By the 1860s, all states celebrated some form of the classic New England meal we enjoy today—but the Thanksgiving holiday was not nationalized until 1863, after years of campaigning by author, editor, social reformer, and abolitionist, Sarah Josepha Hale.
Hale first wrote about Thanksgiving in 1827 her novel Northwood, devoting a full chapter to the meal. Though fictional, the scene in Northwood was inspired by the Thanksgiving feasts Hale enjoyed during her childhood in rural New Hampshire.
Melanie Kirkpatrick relates Hale’s Northwood meal in Thanksgiving: The Holiday at the Heart of the American Experience:
In Hale’s telling, the turkey was the king of the day: “The roasted turkey took precedence on this occasion, being placed at the head of the table,” she wrote, “and well did it become its lordly station, sending forth the rich odor of its savory stuffing, and finely covered with the froth of the basting.”
Like Juliana Smith’s description of her Thanksgiving dinner in 1779, the menu of Hale’s fictional dinner was heavy on meat. Opposite the turkey, at the foot of the table, was “a sirloin of beef, flanked on either side by a leg of pork and loin of mutton.” Also on the table were a goose, two ducklings, and an enormous chicken pie, “formed of the choicest parts of fowls, enriched and seasoned with a profusion of butter and pepper, and covered with an excellent puff paste.” She hailed the chicken pie as “an indispensable part of a good and true Yankee Thanksgiving.”
That was the first course. The second course—dessert—was arrayed on a heavily laden sideboard. There were a huge plum pudding, “custards and pies of every name and description,” several kinds of cake, and a variety of fruits. Among all these, the “celebrated” and also “indispensable” pumpkin pie “occupied the most distinguished niche.” There were drinks on the sideboard, too: currant wine, cider, and ginger beer. All the beverages were homemade; no imported wine or spirits were offered. At the conclusion of the meal, the sated diners were “sorrowful” that they could not eat more.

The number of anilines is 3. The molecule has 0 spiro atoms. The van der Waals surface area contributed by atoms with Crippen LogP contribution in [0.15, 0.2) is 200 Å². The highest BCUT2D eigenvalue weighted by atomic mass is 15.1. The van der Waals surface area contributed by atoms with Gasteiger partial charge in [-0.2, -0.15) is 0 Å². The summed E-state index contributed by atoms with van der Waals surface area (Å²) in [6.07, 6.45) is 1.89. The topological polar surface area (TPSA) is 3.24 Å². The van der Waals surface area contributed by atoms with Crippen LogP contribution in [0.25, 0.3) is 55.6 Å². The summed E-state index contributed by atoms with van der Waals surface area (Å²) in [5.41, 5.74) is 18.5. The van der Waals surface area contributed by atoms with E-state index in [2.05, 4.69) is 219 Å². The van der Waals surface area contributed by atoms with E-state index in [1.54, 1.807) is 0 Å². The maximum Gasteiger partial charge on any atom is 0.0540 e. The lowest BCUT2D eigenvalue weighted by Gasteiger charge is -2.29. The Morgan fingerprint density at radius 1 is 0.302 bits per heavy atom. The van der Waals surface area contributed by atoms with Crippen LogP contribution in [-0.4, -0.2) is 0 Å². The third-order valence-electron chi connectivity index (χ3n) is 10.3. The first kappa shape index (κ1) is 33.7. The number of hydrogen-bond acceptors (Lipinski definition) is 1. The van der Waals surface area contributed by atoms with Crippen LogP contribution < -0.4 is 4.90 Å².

In the second edition of Northwood, published in 1852 and subtitled Life North and South, Hale expanded on the notion of Thanksgiving as a national event:
“Is Thanksgiving Day universally observed in America?” inquired Mr. Frankford [an Englisman on a visit to New England].
“Not yet, but I trust it will become so. We have too few holidays. Thanksgiving, like the Fourth of July, should be considered a national festival observed by all our people.”
In 1863, after years of Hale’s campaigning and editorializing in her influential magazine, Godey’s Lady’s Book, President Lincoln issued a proclamation that enshrined Thanksgiving as a national holiday. In a gesture to heal a divided nation at the close of our bloody Civil War, Lincoln’s proclamation called on the American people to celebrate Thanksgiving “with one heart and voice.”
Thanks to her efforts, Hale is today known as “The Godmother of Thanksgiving.”
Drawing on her Northwood as inspiration, the editors at Encounter Books crafted this Thanksgiving punch in honor of Sarah Josepha Hale.
Encounter’s Thanksgiving Punch
2 cup Goslings dark rum
2 cup Apple Cider
2 cup Ginger Beer
1/4 cup Tart Cherry Juice (or cranberry)
A few dashes of bitters to taste
2 Apples (diced)
2 Oranges (sliced)
8 Cinnamon sticks
Layer cider, spiced rum, ginger beer, tart cherry juice in a large pitcher or serving bowl to taste (tip: add spiced rum first, then cider to give your final product a nice ombre color.)
Garnish with cinnamon sticks and diced fruit.
Taste your punch and adjust ingredients as necessary (Tip: if punch is too sweet, add a few dashes of bitters and stir well.)
Yields 5-6 glasses of punch.
Best served cold over ice.
Enjoy this festive cocktail with holiday readings from Melanie Kirkpatrick’s Thanksgiving: The Holiday at the Heart of the American Experience.
This piece features writings from Melanie Kirkpatrick’s Thanksgiving: The Holiday at the Heart of the American Experience. Copyright Encounter Books. Encounter Books is an activity of Encounter for Culture and Education, a tax-exempt, non-profit corporation dedicated to strengthening the marketplace of ideas.